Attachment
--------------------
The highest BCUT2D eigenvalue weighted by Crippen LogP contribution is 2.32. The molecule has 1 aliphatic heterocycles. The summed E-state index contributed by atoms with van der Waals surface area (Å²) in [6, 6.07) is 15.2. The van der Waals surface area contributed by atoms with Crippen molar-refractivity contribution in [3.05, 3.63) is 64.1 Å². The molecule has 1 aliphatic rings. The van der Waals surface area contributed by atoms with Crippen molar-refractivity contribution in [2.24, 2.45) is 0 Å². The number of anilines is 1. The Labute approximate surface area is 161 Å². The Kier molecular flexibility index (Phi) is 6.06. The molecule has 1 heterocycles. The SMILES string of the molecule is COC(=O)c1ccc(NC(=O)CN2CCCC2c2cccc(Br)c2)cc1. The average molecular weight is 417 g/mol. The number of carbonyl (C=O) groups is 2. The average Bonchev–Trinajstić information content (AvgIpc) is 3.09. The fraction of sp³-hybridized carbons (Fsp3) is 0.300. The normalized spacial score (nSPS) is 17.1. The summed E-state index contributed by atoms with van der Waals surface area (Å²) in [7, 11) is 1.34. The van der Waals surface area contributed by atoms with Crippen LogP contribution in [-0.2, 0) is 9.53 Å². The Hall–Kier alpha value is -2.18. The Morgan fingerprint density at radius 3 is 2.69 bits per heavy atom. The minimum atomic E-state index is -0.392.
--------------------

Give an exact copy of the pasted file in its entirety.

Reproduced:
The highest BCUT2D eigenvalue weighted by Crippen LogP contribution is 2.32. The molecule has 1 aliphatic heterocycles. The summed E-state index contributed by atoms with van der Waals surface area (Å²) in [6, 6.07) is 15.2. The van der Waals surface area contributed by atoms with Crippen molar-refractivity contribution in [3.05, 3.63) is 64.1 Å². The molecule has 1 aliphatic rings. The van der Waals surface area contributed by atoms with Crippen molar-refractivity contribution in [2.24, 2.45) is 0 Å². The number of anilines is 1. The Labute approximate surface area is 161 Å². The Kier molecular flexibility index (Phi) is 6.06. The molecule has 1 heterocycles. The SMILES string of the molecule is COC(=O)c1ccc(NC(=O)CN2CCCC2c2cccc(Br)c2)cc1. The average molecular weight is 417 g/mol. The number of carbonyl (C=O) groups is 2. The average Bonchev–Trinajstić information content (AvgIpc) is 3.09. The fraction of sp³-hybridized carbons (Fsp3) is 0.300. The normalized spacial score (nSPS) is 17.1. The summed E-state index contributed by atoms with van der Waals surface area (Å²) in [7, 11) is 1.34. The van der Waals surface area contributed by atoms with Crippen LogP contribution in [-0.2, 0) is 9.53 Å². The Hall–Kier alpha value is -2.18. The Morgan fingerprint density at radius 3 is 2.69 bits per heavy atom. The minimum atomic E-state index is -0.392.